Minimising central venous catheter-associated bloodstream infections: 'Matching Michigan' in England

Richardson, Annette (2009) Minimising central venous catheter-associated bloodstream infections: 'Matching Michigan' in England. Nursing in Critical Care, 14 (3). pp. 105-106. ISSN 13621017

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Health care-acquired infections (HCAIs) are a major concern for the National Health Service (NHS) and health systems worldwide. At international level, the importance of patient safety has encouraged the development of many new improvement programmes, including practice changes to reduce the risk of patients contracting HCAIs. In the UK, the importance of clinical engagement is emphasized in the Health and Social Care Act (Department of Health (DH), 2008a, p. 2), which states: ‘Effective prevention and control of HCAI has to be embedded into everyday practice and applied consistently by everyone’. This objective was reinforced in the Saving Lives document (DH, 2007a) and the Clean, Safe Care Programme (DH, 2008b), which provide guidance on methods for reducing the burden of HCAIs. Agencies and professional organizations have also had to consider how to avoid overwhelming staff with new initiatives and dealing with competing demands for safer care with higher throughput.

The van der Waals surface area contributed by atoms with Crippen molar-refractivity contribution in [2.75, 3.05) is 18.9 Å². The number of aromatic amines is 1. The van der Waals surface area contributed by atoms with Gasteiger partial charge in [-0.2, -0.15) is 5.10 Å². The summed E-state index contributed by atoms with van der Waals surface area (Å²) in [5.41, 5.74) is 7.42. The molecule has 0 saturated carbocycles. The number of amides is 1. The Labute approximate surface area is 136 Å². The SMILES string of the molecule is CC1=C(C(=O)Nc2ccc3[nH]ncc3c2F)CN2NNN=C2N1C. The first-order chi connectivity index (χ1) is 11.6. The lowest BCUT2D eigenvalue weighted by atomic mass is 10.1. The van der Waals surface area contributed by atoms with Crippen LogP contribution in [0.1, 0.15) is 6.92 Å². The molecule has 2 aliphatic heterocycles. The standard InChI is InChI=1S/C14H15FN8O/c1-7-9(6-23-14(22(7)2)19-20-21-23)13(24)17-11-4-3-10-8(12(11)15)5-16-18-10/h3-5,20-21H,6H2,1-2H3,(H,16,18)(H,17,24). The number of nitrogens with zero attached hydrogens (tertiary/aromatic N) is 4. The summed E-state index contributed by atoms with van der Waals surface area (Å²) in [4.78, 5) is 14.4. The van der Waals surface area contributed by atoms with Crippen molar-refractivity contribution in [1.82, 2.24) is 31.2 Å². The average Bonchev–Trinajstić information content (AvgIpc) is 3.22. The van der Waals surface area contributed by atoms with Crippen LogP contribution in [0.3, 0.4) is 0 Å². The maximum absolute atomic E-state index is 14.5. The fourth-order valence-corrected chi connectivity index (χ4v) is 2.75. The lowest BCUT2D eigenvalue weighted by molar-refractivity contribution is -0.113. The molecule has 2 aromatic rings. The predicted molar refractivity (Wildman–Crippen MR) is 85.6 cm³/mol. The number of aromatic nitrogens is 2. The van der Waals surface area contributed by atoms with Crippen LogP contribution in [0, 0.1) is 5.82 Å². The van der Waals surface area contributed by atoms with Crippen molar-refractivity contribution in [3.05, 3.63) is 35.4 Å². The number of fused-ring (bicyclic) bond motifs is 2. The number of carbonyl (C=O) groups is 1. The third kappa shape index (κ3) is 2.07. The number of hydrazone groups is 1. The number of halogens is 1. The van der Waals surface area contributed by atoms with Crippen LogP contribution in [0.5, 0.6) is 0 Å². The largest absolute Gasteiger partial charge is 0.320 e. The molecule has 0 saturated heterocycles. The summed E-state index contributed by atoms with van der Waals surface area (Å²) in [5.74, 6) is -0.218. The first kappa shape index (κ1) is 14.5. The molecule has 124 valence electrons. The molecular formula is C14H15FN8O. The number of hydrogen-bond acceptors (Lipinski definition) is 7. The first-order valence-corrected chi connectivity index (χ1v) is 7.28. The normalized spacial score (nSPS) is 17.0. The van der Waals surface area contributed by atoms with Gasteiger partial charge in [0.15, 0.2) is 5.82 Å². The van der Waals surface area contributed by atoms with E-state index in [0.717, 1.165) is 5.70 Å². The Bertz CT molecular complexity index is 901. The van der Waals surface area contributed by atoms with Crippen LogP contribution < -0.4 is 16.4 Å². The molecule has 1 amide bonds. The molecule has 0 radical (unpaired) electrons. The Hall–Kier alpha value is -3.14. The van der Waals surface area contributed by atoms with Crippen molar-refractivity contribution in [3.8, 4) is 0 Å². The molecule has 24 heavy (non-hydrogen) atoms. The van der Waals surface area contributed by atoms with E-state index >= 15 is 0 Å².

Item Type: Article
Subjects: A300 Clinical Medicine
Department: Faculties > Health and Life Sciences > Social Work, Education and Community Wellbeing
Depositing User: EPrint Services
Date Deposited: 18 Sep 2009 14:34
Last Modified: 12 Oct 2019 14:40

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